How few colors can you use to fill in a map so that no neighboring regions are the same color?
All AboutFuzzy Problems
A fuzzy problem, also known as an “ill-defined problem”, is one without a perfectly clear goal, path to success, or known solution. Most of the issues we grapple with are fuzzy in some way. Few of the problems we give students are fuzzy, however. Here are some ways to change that.
I’ve gotta admit, I’m a sucker for that classic Bloom’s Taxonomy. I really prefer the word “Synthesize” to “Create”. “Create” is so easily abused. We can “create” a list of the 50 states, but that sure isn’t at the top of Bloom’s. “Synthesize,” however, clearly reminds me that my students need to be bringing in […]
The calendar is a source of fantastic factoring problems with many social studies add-ons. Why 12 months? Why 30 (or 31 or 28) days? Why are weeks 7 days long? Why don’t they fit into the months (or the year!)? Why did we do this to ourselves and have any people done better?
Here’s a reading assignment: Erika McWilliam’s “From Sage to Guide to Meddler.” This paper discuses how we can get in the middle of our students’ learning, creating productive struggle by allowing kids to sit in their own confusion longer than they might like.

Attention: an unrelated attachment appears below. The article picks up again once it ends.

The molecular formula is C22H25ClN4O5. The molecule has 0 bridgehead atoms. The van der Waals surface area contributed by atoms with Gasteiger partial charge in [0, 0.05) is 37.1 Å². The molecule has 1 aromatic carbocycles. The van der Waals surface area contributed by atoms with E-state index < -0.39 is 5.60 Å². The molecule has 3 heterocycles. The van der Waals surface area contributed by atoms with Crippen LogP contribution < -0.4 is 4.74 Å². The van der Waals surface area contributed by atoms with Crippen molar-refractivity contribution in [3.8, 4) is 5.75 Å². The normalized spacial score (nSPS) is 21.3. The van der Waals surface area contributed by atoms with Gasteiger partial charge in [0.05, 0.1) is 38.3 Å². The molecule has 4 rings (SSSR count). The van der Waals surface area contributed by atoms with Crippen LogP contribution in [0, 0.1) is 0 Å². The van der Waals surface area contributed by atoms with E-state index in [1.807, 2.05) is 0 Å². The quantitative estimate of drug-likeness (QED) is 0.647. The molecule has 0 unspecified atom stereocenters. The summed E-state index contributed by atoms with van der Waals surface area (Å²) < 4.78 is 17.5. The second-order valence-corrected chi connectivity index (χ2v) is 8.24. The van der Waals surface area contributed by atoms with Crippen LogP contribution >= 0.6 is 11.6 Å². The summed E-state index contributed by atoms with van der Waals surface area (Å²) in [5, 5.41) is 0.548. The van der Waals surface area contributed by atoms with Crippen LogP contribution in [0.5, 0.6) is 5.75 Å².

Teaching our students to identify the criteria behind a decision will make them better decision makers and help them understand others’ points of views.
Let’s tackle Torrence’s specific elements of creativity and build up students’ confidence in their creativity through vocabulary games, drawing games, and the alternative uses task.
Fuzzy Problems are, quite simply, the types of problems we face in our regular lives. Issues that have no best answer and no single path to a solution. Problems that are missing information and require best guesses. They’re the kinds of problems we want our students to grapple with.
Imagine that we all share a common resource, but no one is really in charge. How do we maintain order without an authority? This is a fantastically fuzzy situation for students to dig into.
We’re supposed to rank fifteen items according to usefulness if we were stranded on the light-side of the moon. The items range from pistols to powdered milk. Some seem useful, but are actually worthless while others seem unnecessary on earth, but are actually vital when stuck on the moon. However, the structure of the activity as a website is not optimal. Let’s improve this and make it an awesome problem–solving exercise for our class.
How often do you give your gifted students the opportunity to solve authentic, relevant problems? What is more authentic to a student than solving classroom problems? And what excites students more than having ownership over the classroom seating? Here’s an authentic problem solving idea that ties in public speaking skills, group work, and classroom ownership.